Tenofovir alafenamide versus Tenofovir disoproxil: systematic review and meta-analysis (protocol).

Jacques L. Tamuzi, Ley M. Muyaya, Jonathan L Tshimwanga


Highly active antiretroviral therapy (HAART) has greatly reduced morbidity and mortality, resulting in high survival rates among infected patients. Despite the impact of HAART, mortality in successfully treated HIV infected patients remains higher than in the general uninfected population. The effects of persistent inflammation and drug toxicity on comorbidities that are considered non-HIV related, including metabolic, cardiovascular and renal disease, contribute to these differences in the health of infected individuals New Reference. Among antiretroviral moleculars, tenofovir disoproxil is widely used.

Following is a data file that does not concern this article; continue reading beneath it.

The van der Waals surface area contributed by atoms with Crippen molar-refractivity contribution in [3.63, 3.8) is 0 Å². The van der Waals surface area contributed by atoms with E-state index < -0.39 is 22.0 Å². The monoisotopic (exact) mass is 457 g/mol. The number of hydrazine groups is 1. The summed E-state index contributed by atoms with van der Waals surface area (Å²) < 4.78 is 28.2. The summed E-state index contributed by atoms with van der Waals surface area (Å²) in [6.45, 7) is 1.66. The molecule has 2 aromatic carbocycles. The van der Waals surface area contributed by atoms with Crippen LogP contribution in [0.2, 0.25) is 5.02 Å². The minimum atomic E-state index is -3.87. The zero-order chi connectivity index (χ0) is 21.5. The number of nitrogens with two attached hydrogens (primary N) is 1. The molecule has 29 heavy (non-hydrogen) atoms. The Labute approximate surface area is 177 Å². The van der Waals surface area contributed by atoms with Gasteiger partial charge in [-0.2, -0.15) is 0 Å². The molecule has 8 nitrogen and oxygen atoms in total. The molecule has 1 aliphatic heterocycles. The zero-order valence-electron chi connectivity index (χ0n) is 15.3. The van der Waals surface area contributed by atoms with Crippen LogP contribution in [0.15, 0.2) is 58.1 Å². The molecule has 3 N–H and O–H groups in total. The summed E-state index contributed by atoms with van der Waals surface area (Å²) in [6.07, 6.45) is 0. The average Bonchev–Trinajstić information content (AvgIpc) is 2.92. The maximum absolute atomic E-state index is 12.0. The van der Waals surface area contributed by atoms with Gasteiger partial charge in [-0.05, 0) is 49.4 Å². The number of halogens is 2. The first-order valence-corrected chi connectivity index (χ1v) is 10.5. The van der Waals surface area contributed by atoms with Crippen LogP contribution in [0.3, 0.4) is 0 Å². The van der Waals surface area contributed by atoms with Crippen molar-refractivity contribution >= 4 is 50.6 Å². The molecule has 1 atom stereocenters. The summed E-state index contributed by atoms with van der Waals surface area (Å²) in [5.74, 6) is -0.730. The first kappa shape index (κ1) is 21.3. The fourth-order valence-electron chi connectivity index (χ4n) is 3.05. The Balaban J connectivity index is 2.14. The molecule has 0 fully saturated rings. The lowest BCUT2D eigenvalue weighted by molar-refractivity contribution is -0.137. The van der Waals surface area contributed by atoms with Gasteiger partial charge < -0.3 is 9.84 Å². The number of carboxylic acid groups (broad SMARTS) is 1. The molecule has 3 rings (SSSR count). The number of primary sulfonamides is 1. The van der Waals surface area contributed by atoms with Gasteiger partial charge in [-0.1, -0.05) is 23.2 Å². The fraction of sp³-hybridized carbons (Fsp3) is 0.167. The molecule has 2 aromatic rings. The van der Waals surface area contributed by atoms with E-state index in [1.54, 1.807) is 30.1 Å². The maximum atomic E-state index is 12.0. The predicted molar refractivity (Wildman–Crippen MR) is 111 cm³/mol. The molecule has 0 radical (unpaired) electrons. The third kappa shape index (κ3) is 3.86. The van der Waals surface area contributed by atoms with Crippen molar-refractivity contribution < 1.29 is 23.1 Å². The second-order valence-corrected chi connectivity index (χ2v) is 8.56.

Tenofovir alafenamide is a new oral prodrug of tenofovir, a nucleotide analogue that inhibits HIV-1 transcription. Tenofovir alafenamide has potential intracellular accumulation; lower extracellular exposures of tenofovir may be realized with the potential to reduce off-target toxicities. Specifically, lower drug exposures to kidney cells may provide for fewer renal complications as observed in a minority of patients treated with tenofovir disoproxil fumarate.

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